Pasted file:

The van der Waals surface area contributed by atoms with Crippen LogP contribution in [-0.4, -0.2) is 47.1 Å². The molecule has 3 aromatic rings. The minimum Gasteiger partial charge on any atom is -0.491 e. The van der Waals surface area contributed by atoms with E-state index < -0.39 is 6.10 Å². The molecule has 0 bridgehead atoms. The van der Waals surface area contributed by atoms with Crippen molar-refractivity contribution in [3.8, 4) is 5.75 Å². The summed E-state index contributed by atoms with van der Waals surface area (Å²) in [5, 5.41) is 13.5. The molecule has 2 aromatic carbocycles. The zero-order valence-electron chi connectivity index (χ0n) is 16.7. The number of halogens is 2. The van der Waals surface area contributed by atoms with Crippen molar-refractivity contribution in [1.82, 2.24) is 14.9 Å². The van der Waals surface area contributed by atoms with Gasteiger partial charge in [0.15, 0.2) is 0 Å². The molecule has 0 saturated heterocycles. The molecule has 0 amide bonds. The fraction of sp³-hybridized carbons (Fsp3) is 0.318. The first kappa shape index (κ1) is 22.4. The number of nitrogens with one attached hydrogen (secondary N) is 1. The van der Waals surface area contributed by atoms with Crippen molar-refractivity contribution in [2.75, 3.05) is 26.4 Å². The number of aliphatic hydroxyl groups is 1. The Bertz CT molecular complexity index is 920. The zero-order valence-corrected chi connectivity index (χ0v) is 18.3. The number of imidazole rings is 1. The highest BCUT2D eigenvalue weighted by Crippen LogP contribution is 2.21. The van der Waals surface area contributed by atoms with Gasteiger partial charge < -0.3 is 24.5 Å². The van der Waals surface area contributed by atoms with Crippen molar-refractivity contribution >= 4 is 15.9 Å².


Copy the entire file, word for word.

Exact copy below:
The van der Waals surface area contributed by atoms with Crippen LogP contribution in [-0.4, -0.2) is 47.1 Å². The molecule has 3 aromatic rings. The minimum Gasteiger partial charge on any atom is -0.491 e. The van der Waals surface area contributed by atoms with E-state index < -0.39 is 6.10 Å². The molecule has 0 bridgehead atoms. The van der Waals surface area contributed by atoms with Crippen molar-refractivity contribution in [3.8, 4) is 5.75 Å². The summed E-state index contributed by atoms with van der Waals surface area (Å²) in [5, 5.41) is 13.5. The molecule has 2 aromatic carbocycles. The zero-order valence-electron chi connectivity index (χ0n) is 16.7. The number of halogens is 2. The van der Waals surface area contributed by atoms with Crippen molar-refractivity contribution in [1.82, 2.24) is 14.9 Å². The van der Waals surface area contributed by atoms with Gasteiger partial charge in [0.15, 0.2) is 0 Å². The molecule has 0 saturated heterocycles. The molecule has 0 amide bonds. The fraction of sp³-hybridized carbons (Fsp3) is 0.318. The first kappa shape index (κ1) is 22.4. The number of nitrogens with one attached hydrogen (secondary N) is 1. The van der Waals surface area contributed by atoms with Crippen molar-refractivity contribution in [2.75, 3.05) is 26.4 Å². The number of aliphatic hydroxyl groups is 1. The Bertz CT molecular complexity index is 920. The zero-order valence-corrected chi connectivity index (χ0v) is 18.3. The number of imidazole rings is 1. The highest BCUT2D eigenvalue weighted by Crippen LogP contribution is 2.21. The van der Waals surface area contributed by atoms with Gasteiger partial charge < -0.3 is 24.5 Å². The van der Waals surface area contributed by atoms with Crippen molar-refractivity contribution >= 4 is 15.9 Å².